If you're an employee, during shared parental leave (SPL) you should receive all your contractual benefits that you're entitled to under the terms of your employment (except wages or salary). These benefits include those such as gym memberships or medical insurance, but not commission payments.
Your rights will accrue for any employment-related benefit schemes.
Your employer should continue to pay its contributions towards any workplace pension scheme while you're on SPL. However, usually your employer's obligation to pay these contributions will end once you can no longer receive statutory shared parental pay (SSPP), unless your employment contract says otherwise.
If your pension scheme rules state that you must do so, you must continue to pay your pension contributions. This must be based on the amount of SSPP (or contractually enhanced SSPP if this is available) that you receive during any period that you're receiving SSPP. However, you can still make voluntary contributions if your pension scheme allows you to do so.
You'll continue to accrue your statutory 5.6 weeks' annual leave entitlement during SPL, as well as any contractual entitlement that you might have.
Your employer should allow you to take annual leave before and/or after your SPL.
If your employer's holiday year ends while you're on SPL and you have unused holiday entitlement, you can only carry this over if your employment contract or a collective agreement allows you to. In this case, you can carry over up to a maximum of 1.6 weeks.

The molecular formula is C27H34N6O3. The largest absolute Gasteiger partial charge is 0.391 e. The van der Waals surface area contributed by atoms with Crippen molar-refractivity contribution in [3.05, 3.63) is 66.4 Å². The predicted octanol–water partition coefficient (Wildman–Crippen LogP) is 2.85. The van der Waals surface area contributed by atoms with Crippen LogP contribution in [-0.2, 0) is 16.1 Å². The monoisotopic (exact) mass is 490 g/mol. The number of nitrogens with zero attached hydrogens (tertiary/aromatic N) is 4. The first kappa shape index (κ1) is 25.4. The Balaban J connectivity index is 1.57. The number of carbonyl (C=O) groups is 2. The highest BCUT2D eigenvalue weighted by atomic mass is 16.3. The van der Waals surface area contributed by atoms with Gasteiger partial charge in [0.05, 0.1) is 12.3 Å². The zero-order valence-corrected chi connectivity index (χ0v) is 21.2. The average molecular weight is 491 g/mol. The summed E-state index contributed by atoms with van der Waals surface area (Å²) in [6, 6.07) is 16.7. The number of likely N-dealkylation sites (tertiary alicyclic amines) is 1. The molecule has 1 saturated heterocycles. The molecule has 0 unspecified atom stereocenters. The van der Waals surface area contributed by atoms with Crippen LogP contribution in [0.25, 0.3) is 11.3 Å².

Your employer can't pay you in lieu of any untaken statutory annual leave unless your contract is ended.
The general rule is that if an employee works for their employer during their SPL, this will bring their SPL and SSPP to an end. This doesn't include 'keeping in touch' days (see below). However, your employer can still contact you and you can still contact them, whether by telephone, email, letter or a meeting in the workplace.
An employee can come to work for up to 20 days during their SPL to keep in touch with the workplace without affecting their right to SPL or SSPP. These 'keeping in touch' (KIT) days must be agreed between you and your employer. Therefore, you're not obliged to take a KIT day, nor is your employer obliged to offer, request or agree to you working a KIT day.
The KIT days will be in addition to any 'keep in touch days' taken by you during maternity leave.
During KIT days, you can carry out your normal day-to-day work, but you can also take part in other activities that would help you keep in touch with your workplace, such as attending conferences, training days or team meetings.
Any work done on a KIT day will count as one KIT day. So, if you came into your workplace to attend a training session or meeting for 30 minutes, you'll have used up one of your KIT days.
Payment for KIT days
Your employer must continue to pay SSPP if you're receiving it when you work a KIT day.
The SSPP can count towards any contractual pay you agree with your employer for working a KIT day.
Any KIT days that you work won't extend your SPL period, nor your entitlement to SSPP.
You will have a right to return to a job with the same seniority and pension rights. You'll also have the right to return to a job with similar rights and the same terms and conditions (including remuneration) that are as favourable as they would have been had you not taken leave.
After taking shared parental leave (SPL), you'll have a right to return to work to the same job that you had before you took a period of SPL. However, this might not be the case if you take a period of SPL that:
In these cases, you will be able to return to the same job unless it isn't reasonably possible for your employer to allow you to do so. If it's not, you'll still be entitled to return to another job that is both suitable and appropriate for you to do.